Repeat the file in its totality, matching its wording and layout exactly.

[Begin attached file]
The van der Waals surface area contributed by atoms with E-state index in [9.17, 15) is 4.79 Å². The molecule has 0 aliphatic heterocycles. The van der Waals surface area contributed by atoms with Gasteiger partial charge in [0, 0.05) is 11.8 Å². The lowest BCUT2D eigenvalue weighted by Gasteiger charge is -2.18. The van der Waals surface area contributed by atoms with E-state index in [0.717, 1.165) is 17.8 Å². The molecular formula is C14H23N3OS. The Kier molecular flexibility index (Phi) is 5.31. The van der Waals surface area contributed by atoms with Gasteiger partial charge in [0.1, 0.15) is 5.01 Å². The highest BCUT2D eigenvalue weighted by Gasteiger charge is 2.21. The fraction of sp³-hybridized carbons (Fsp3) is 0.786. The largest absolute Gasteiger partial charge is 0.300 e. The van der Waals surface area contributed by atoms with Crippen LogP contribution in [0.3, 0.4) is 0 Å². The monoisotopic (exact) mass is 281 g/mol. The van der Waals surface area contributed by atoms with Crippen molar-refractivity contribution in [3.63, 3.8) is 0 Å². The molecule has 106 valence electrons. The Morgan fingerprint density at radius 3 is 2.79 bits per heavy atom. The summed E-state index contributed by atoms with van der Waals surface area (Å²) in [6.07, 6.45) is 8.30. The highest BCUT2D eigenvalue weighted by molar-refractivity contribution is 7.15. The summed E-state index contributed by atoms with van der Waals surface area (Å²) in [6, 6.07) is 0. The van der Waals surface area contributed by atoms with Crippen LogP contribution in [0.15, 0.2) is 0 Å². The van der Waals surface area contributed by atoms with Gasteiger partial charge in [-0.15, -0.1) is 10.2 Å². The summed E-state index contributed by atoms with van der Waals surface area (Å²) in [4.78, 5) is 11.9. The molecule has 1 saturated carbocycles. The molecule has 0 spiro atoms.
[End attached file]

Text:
The van der Waals surface area contributed by atoms with E-state index in [9.17, 15) is 4.79 Å². The molecule has 0 aliphatic heterocycles. The van der Waals surface area contributed by atoms with Gasteiger partial charge in [0, 0.05) is 11.8 Å². The lowest BCUT2D eigenvalue weighted by Gasteiger charge is -2.18. The van der Waals surface area contributed by atoms with E-state index in [0.717, 1.165) is 17.8 Å². The molecular formula is C14H23N3OS. The Kier molecular flexibility index (Phi) is 5.31. The van der Waals surface area contributed by atoms with Gasteiger partial charge in [0.1, 0.15) is 5.01 Å². The highest BCUT2D eigenvalue weighted by Gasteiger charge is 2.21. The fraction of sp³-hybridized carbons (Fsp3) is 0.786. The largest absolute Gasteiger partial charge is 0.300 e. The van der Waals surface area contributed by atoms with Crippen LogP contribution in [0.3, 0.4) is 0 Å². The monoisotopic (exact) mass is 281 g/mol. The van der Waals surface area contributed by atoms with Crippen molar-refractivity contribution in [3.63, 3.8) is 0 Å². The molecule has 106 valence electrons. The Morgan fingerprint density at radius 3 is 2.79 bits per heavy atom. The summed E-state index contributed by atoms with van der Waals surface area (Å²) in [6.07, 6.45) is 8.30. The highest BCUT2D eigenvalue weighted by molar-refractivity contribution is 7.15. The summed E-state index contributed by atoms with van der Waals surface area (Å²) in [6, 6.07) is 0. The van der Waals surface area contributed by atoms with Crippen LogP contribution in [0.15, 0.2) is 0 Å². The van der Waals surface area contributed by atoms with Gasteiger partial charge in [-0.15, -0.1) is 10.2 Å². The summed E-state index contributed by atoms with van der Waals surface area (Å²) in [4.78, 5) is 11.9. The molecule has 1 saturated carbocycles. The molecule has 0 spiro atoms.